Front Page Titles (by Subject) Colonels Bethell and Fairfax to General Monck - The Clarke Papers. Selections from the Papers of William Clarke, vol. 4
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Colonels Bethell and Fairfax to General Monck - Sir William Clarke, The Clarke Papers. Selections from the Papers of William Clarke, vol. 4 
The Clarke Papers. Selections from the Papers of William Clarke, Secretary to the Council of the Army, 1647-1649, and to General Monck and the Commanders of the Army in Scotland, 1651-1660, ed. C.H. Firth (London: Longmans, Green, and Co., 1901). 4 vols.
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Colonels Bethell and Fairfax to General Monck
May it please your Excellency,
lii. f. 75.Wee have heere such tampering by Emissaryes sent out by the fanatique party from all parts, that we cannot but conjecture there is a designe for some shortly to appeare. What rumours wee have of any to head them (nott having any proofe considerable to impart) shall have only this effect, to double our diligence and make farther enquiry. Wee have sent yow the letter from the Governour of Hull,1 as likewise the informacion of a weake witted Gentleman of 18 yeares old, who att present is dismissed upon 100 li. bond (a citizen heere being cautioner for him). Intelligences and meetings are more frequent att the Mannour than will be safe for us; therfore wee desire Coll. Lilburne may be removed into the Southerne parts (being his owne desire) rather than remaine in his house in this County. Coll. Bethell’s regiment (well pleased with their change) will yett need encouragement by a speedy receipt of their pay, which though it wilbe acceptable to the rest of these forces, yett to them most necessary. Wee remain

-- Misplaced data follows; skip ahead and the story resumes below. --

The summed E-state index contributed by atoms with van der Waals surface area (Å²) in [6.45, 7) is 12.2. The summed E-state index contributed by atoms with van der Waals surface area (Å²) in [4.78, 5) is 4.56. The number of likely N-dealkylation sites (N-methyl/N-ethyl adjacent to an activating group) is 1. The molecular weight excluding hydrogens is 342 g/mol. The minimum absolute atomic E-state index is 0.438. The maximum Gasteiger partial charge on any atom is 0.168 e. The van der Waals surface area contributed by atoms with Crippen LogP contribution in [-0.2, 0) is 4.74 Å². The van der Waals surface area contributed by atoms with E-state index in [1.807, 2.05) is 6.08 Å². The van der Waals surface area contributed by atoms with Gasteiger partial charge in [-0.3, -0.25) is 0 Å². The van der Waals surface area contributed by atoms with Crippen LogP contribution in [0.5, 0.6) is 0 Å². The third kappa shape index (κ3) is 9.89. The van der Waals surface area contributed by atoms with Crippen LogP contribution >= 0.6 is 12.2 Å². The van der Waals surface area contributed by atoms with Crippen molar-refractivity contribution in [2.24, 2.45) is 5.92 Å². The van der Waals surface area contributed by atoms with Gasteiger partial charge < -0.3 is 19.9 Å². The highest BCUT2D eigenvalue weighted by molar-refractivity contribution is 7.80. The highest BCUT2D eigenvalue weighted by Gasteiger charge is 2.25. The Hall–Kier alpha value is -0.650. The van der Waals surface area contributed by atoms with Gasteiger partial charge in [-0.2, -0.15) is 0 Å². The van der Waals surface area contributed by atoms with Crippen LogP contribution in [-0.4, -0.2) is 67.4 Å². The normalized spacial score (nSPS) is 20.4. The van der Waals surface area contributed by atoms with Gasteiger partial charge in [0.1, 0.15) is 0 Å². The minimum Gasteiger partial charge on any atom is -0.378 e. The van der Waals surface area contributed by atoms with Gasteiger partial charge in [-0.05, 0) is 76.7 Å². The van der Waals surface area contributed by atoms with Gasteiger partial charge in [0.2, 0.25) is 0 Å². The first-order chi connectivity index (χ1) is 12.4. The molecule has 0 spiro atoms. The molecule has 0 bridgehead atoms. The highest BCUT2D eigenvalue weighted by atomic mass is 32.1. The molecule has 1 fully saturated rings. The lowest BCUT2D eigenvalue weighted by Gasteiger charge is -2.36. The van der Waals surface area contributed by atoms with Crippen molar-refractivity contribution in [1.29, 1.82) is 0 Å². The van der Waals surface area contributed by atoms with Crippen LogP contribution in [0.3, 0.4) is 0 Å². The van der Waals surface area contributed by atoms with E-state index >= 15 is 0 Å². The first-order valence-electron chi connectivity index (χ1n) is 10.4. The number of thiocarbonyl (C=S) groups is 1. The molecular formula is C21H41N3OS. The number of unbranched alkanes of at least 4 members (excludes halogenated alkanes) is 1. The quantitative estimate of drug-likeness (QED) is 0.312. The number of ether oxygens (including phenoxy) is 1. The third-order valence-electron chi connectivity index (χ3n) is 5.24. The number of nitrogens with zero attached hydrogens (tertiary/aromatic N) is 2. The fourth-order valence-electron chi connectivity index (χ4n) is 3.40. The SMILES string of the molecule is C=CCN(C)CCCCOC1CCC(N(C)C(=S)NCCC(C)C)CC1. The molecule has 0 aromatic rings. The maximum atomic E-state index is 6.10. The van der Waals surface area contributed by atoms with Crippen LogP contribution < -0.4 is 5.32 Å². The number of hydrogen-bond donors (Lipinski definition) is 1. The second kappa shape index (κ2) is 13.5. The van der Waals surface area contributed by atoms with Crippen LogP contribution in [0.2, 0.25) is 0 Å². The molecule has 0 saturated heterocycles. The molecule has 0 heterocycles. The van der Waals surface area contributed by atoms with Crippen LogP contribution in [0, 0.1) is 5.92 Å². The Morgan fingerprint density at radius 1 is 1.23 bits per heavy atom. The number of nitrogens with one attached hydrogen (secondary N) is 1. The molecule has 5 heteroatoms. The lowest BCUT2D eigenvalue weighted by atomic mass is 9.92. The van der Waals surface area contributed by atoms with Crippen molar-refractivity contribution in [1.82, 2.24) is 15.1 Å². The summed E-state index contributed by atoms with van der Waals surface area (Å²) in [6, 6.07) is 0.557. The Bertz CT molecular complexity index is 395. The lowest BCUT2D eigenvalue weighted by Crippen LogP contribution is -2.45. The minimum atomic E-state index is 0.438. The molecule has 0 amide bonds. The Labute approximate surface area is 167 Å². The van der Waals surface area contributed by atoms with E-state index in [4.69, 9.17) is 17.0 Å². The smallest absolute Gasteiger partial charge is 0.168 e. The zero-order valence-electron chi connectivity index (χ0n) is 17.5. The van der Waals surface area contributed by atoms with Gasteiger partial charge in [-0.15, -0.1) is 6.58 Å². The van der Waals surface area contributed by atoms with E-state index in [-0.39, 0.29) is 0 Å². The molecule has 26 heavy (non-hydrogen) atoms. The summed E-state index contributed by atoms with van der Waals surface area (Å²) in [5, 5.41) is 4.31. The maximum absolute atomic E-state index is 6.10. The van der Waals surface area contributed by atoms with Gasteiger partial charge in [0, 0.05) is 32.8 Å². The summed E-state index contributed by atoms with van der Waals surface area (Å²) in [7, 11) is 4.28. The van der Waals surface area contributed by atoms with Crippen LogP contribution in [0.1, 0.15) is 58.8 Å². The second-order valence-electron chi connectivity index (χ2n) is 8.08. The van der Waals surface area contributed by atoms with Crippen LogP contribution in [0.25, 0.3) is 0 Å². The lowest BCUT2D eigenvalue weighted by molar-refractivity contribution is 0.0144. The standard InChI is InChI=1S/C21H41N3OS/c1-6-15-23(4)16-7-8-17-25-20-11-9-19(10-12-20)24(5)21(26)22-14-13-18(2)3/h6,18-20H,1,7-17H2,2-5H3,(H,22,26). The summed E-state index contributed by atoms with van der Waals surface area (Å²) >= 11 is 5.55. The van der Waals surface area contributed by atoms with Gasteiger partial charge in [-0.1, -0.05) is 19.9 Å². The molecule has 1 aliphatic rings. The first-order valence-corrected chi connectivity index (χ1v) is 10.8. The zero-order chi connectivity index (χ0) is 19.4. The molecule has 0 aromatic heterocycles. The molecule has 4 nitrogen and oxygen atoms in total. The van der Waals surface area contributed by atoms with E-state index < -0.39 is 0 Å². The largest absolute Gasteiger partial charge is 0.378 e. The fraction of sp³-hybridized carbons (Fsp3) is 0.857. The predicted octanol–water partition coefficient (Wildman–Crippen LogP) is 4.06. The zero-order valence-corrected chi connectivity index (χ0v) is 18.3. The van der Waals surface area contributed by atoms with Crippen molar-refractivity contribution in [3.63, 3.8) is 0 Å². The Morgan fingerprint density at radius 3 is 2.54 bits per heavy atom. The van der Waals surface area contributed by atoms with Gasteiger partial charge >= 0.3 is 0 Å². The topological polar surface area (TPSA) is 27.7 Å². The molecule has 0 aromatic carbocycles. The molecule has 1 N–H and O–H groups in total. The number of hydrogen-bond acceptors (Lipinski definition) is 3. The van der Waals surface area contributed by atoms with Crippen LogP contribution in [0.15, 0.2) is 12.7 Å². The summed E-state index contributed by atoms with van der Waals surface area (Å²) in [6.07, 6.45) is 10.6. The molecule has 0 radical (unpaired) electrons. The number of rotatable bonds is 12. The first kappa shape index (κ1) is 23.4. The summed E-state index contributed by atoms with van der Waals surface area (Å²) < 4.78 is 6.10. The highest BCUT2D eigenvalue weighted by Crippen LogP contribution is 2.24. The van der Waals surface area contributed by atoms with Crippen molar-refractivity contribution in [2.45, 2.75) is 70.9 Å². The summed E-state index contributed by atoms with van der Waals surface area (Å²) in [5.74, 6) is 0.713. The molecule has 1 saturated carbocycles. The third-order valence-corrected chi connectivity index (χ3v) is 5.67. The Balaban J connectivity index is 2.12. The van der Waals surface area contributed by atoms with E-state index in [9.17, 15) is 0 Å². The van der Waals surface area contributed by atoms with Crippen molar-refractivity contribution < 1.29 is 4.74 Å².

Your Excellencyes most obedient servants,
Hu: Bethell, [C.] Fairfax.
Yorke, 2o Marty, 1659.
Notwithstanding these mutations and underminings, our souldiers continue their fidelity to the Parliament and your Excellency.
The letter from Hull [is] to your Excellency, and signed by those officers; copyes therof were dispersed by some of their agents only to private souldiers, but none to the officers.2
[1 ]The letter from Hull is given in an abridged form in Baker’s Chronicle, p. 713, and in the Report on Mr. Leyborne-Popham’s MSS., p. 163. Overton’s explanatory letter, dated March 6, is in the same report, p. 170.
[2 ]On receipt of this account of Overton’s proceedings, Monck sent Major Jeremiah Smith and Colonel Alured to Overton to explain the state of affairs, with letters from himself and from the Council of State. ‘The General having a design to remove Overton,’ Smith was instructed ‘privately to deal with some officers and soldiers under him who loved him not, to bring him to reason, if upon orders for his remove he should be disobedient to them’ (Baker, p. 713). They arrived at Hull on March 7, and found Overton more amenable to reason than they expected. An extract from the letter of the two emissaries to General Monck, and copies of Overton’s letters to Monck and to the Council of State, are printed in Mercurius Politicus, March 8-15, pp. 1163-65.